Beer in brief

23 August, 2007

Anheuser-Busch's Spanish imported lager Estrella Damm is bringing the feel of Barcelona to the streets of London thanks to 250 cabs featuring a design by artist Silja Gotz. Estrella Damm is also sponsoring the London Spanish Film Festival at the Ciné Lumière, Kensington, from Sept 14-27.

Gareth Jones, owner of Horsham beer specialist Beer Essentials, is running the Horsham Beer Festival from Sept 29-30. Sessions will feature some 50 real ales, 12 real ciders, hot and cold food and live entertainment. More information on 01403 218890.

Heineken UK has launched an experiential marketing campaign to promote DraughtKeg. A Heineken-branded mini-van will tour the country giving consumers the chance to sample the 5-litre keg, which has a carbon dioxide lozenge to keep the beer fresh and give it a continental-style head when poured.

Worthington's has signed a three-year, six-figure deal to become the official beer of the Rodney Parade club, home of Welsh rugby club Newport Gwent Dragons.

The Advertising Standards Agency has rejected a complaint against an ad for Sweden's Herrljunga Cider, which claimed it was Sweden's best-selling cider brand with sales of more than 5 million litres. Cider of Sweden said the ad was misleading because the 5 million litres included sales of Herrljunga's 0.7 per cent abv low alcohol cider.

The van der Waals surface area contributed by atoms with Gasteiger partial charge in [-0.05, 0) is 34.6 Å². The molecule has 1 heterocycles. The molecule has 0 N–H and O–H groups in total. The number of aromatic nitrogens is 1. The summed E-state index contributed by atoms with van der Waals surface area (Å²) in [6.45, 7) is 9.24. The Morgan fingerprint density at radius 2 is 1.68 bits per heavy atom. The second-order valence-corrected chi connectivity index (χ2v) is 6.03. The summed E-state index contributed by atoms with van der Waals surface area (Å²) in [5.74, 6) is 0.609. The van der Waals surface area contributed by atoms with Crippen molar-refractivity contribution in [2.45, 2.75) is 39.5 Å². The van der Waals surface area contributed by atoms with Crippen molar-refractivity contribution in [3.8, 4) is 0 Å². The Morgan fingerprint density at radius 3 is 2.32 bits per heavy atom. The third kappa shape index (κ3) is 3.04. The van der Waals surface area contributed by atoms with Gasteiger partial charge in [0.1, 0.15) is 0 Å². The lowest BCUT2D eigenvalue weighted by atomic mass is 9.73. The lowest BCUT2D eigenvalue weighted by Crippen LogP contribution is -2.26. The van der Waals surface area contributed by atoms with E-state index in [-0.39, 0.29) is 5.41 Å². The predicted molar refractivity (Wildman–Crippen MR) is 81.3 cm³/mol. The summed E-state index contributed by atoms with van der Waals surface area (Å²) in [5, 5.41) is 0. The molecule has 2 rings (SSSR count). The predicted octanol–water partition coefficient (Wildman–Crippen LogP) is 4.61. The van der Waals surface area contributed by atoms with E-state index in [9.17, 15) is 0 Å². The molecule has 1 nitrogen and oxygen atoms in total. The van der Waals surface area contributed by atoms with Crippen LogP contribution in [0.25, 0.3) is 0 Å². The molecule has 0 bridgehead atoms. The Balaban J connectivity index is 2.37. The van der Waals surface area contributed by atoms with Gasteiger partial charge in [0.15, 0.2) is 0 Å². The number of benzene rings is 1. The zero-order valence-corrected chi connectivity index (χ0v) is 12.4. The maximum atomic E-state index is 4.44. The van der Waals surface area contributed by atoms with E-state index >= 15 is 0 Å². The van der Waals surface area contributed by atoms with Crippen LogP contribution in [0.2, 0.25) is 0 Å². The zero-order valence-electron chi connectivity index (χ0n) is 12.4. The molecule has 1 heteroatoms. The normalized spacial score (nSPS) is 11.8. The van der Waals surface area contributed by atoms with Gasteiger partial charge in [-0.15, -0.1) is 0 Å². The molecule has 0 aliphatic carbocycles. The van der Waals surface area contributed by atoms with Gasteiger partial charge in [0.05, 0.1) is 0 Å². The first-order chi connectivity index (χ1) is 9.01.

Tiger Beer is celebrating all things Singaporean at the Singapore Chilli Crab Festival which runs from Sept 1-2 in London's Brick Lane. Find out more at

Fullback Imports has won its first multiple grocer listing, for Belgian abbey beer Peerdebrug Blond, which is going into Tesco. A 6x25cl multipack will retail at £3.99.

Roaring Meg, the blonde beer from Nottinghamshire microbrewery Springhead, has won a national listing in Morrisons.

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English wine: a happy harvest for Christmas

All across England and Wales, vineyards are being harvested. Down winding country lanes come armies of welly-wearing conscripts wielding secateurs and buckets, ready to reap the rewards of our vines. Happily they come, their cheeks ruddy with pride. Half an hour later they’re crawling over muddy clods with lacerated hands, drenched in claggy juice and cold sweat, as if ploughing through an endurance race.

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Is blended Scotch overshadowed by single malt in retailers?

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